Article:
The Four Key Elements of Successful Dog Potty Training

photoPuppies make wonderful companions, but they’re not so cute when they do their business in the middle of your living room. Accidents are certainly frustrating, but you need to understand how your pet thinks. “If I have to do it, then I’ll do it!” is what’s in your pup’s head, and this applies to eating, playing, exploring, sleeping, and of course, eliminating. Since your puppy does not understand anything more than that, it’s your job to teach him where and when it is appropriate to pee and poop. Remember, they’re not the ones with the requirements – we are!

There are four key components in most effective housebreaking methods:

* Confinement
* Training
* Praise
* Timing


The easiest way to potty train a puppy (or a dog that has yet to be housebroken) is to confine him in a crate or cage. At the start of toilet training, don’t place anything on the bottom of the crate (e.g. newspaper, blanket, etc.); your puppy will only destroy it. Most dogs do not want to eliminate where they live, so the crate should just be large enough for your pup to turn around and lay down. If it’s too big, your puppy will do his business at one end and sleep at the other. For puppies that will grow considerably in size, get an adult sized crate and partition it with an divider.

Training and Praise

Personally, I always use a leash when potty training. This allows me to keep my dog close to me so I can watch him and control everything that happens. Puppies in particular get distracted easily, and a gentle tug on the leash can get their attention back. Leashes are also good for teaching an area to eliminate; with a leash, you simply take your pup there each time.

I use verbal cues as well, so once the puppy understands what the words mean, he will know what I want when I want it to happen. I say “go potty” for peeing and “go poop” for defecation. You can choose any word or phrase you want, just remember that you will be repeating it a lot.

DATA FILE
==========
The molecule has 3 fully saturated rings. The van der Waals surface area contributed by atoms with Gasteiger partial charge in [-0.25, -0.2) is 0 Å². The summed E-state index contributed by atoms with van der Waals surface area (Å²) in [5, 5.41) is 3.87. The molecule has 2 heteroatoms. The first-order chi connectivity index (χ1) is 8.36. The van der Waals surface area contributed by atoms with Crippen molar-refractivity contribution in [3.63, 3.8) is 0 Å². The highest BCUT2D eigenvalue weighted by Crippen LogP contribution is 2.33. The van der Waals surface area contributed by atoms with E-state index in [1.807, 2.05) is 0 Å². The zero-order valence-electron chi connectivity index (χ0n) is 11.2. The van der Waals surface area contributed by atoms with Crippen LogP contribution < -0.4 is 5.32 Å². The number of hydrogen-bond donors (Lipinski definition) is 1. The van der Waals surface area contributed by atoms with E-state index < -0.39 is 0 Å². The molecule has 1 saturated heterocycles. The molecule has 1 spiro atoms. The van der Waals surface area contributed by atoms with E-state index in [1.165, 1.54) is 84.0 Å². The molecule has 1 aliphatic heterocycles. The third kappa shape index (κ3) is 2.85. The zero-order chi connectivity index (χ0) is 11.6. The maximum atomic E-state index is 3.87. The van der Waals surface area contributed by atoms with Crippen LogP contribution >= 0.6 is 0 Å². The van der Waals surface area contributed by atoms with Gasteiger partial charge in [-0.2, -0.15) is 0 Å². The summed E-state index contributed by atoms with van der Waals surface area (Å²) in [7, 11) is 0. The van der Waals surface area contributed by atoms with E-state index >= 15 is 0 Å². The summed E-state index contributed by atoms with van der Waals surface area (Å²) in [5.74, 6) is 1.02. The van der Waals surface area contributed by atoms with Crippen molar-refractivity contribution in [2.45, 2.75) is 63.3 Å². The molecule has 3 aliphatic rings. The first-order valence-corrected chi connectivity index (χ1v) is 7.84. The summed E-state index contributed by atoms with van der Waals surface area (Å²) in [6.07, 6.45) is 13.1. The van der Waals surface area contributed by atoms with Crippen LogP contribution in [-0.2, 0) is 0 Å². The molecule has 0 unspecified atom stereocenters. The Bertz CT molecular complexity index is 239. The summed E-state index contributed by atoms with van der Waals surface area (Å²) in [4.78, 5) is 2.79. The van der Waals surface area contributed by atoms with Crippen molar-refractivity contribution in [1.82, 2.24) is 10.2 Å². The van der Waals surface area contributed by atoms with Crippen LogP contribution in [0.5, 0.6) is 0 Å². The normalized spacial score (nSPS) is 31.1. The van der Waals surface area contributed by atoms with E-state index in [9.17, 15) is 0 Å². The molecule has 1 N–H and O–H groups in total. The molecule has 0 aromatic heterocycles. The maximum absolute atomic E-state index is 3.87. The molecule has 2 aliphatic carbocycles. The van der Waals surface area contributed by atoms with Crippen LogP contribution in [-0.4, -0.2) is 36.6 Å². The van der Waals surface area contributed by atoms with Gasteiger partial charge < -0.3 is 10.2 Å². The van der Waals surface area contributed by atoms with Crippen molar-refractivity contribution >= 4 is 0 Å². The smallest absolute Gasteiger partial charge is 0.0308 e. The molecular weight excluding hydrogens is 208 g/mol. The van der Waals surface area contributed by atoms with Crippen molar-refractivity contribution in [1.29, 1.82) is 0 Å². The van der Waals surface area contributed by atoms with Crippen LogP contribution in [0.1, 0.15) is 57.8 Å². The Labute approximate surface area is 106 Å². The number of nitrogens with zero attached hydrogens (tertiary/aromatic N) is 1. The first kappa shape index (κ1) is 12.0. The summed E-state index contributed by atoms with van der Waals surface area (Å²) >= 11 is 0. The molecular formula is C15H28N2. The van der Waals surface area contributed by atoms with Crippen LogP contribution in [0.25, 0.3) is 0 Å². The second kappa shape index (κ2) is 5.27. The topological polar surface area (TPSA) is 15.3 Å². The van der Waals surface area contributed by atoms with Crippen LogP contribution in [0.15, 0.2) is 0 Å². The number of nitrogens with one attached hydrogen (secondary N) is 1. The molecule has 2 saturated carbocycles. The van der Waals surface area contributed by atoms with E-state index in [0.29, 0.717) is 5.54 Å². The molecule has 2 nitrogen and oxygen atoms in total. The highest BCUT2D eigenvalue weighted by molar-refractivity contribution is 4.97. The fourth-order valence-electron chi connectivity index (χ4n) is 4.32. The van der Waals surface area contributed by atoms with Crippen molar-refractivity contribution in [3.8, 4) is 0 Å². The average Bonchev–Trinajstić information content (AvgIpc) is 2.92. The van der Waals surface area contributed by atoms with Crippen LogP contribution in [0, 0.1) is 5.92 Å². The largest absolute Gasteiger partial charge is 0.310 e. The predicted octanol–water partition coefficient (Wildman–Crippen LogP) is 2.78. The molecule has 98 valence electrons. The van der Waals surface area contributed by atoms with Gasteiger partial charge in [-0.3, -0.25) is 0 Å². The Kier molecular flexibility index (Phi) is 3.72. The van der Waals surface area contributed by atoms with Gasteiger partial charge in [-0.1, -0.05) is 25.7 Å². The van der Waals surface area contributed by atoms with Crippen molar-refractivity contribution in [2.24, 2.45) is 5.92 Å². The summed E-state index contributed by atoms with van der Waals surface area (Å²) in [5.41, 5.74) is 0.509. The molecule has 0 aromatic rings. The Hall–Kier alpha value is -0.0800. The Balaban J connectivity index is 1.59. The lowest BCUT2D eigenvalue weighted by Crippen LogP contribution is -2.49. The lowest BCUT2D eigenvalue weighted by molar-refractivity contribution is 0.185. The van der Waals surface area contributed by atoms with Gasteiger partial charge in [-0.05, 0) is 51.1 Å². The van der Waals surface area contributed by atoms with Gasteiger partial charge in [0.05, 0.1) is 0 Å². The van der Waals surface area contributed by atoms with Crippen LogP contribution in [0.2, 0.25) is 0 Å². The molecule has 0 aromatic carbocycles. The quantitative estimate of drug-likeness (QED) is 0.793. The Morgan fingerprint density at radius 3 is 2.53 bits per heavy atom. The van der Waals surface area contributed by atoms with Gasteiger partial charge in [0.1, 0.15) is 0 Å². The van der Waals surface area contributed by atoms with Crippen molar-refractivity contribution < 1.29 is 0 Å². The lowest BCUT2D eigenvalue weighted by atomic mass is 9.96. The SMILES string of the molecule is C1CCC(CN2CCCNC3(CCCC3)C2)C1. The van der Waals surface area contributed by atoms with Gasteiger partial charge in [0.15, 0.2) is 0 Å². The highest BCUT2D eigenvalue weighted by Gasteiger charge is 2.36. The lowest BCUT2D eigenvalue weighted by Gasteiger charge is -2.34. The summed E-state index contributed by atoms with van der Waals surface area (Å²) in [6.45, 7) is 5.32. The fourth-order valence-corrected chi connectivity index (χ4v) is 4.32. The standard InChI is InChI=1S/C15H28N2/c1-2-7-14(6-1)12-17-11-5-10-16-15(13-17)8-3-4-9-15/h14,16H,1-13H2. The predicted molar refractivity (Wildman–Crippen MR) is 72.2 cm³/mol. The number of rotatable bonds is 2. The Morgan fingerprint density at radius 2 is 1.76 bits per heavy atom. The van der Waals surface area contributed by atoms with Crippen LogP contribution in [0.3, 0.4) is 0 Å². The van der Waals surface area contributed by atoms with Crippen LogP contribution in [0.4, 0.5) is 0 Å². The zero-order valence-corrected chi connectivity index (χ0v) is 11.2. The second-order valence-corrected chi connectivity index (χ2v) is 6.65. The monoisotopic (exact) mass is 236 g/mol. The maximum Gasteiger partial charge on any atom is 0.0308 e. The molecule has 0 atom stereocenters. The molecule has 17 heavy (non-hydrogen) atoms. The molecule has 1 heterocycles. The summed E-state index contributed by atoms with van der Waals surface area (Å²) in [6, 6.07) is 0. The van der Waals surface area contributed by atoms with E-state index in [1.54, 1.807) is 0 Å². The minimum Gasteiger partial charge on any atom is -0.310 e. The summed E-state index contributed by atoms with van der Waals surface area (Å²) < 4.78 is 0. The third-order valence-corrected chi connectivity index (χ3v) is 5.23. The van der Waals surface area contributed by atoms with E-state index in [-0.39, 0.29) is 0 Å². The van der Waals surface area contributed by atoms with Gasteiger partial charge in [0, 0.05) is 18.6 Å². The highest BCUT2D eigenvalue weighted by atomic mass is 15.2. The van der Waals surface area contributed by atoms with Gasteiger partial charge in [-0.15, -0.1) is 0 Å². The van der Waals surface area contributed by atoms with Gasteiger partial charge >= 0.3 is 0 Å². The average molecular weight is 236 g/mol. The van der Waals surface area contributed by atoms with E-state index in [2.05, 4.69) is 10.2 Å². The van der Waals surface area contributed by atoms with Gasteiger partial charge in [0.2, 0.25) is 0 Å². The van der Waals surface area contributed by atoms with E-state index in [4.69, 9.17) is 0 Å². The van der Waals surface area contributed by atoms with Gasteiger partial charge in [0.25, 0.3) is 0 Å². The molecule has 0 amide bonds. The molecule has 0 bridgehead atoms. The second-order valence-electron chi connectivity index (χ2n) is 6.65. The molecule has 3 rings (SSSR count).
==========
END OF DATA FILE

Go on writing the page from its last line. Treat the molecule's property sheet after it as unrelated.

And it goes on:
Whenever you take your dog out, say the word “outside” again and again. “Do you want to go outside? Let’s go outside! Outside, outside!” Eventually, he will learn that the word “outside” is connected to going to the bathroom. You will be able to ask him if he has to go outside and receive a response such as tail wagging, barking, or running to the door.

When he goes to the bathroom properly, praise him in a happy voice. I prefer to use words because treats or petting can interrupt the act. Remember, you should praise your puppy while he’s peeing or pooping, not after.

Reward your pup with freedom when he does a good job. The best time for him to be out of his crate is after he has eliminated properly outside, but this free time still has to be supervised. You can use baby gates to restrict your pup’s area of freedom or a leash to quickly catch him (without grabbing him, which can make him fearful) when he is about to do something inappropriate.


It is best to always anticipate your pet’s need to eliminate. As a general rule, the length of time that a puppy can be left in his crate without going outside is more or less equivalent to his age in months:

* 2 months old – 2 hours of confinement without a bathroom break
* 3 months old – 3 hours of confinement without a bathroom break
* And so on, up to around 6 to 8 months old.

Your puppy must be taken outside anytime there is a change in activity. He will also give signs whenever he has to do his business. It can be sniffing, circling, suddenly stopping in the middle of play, running out of a room, or a certain look on his face. You will learn how to read these hints sooner or later.

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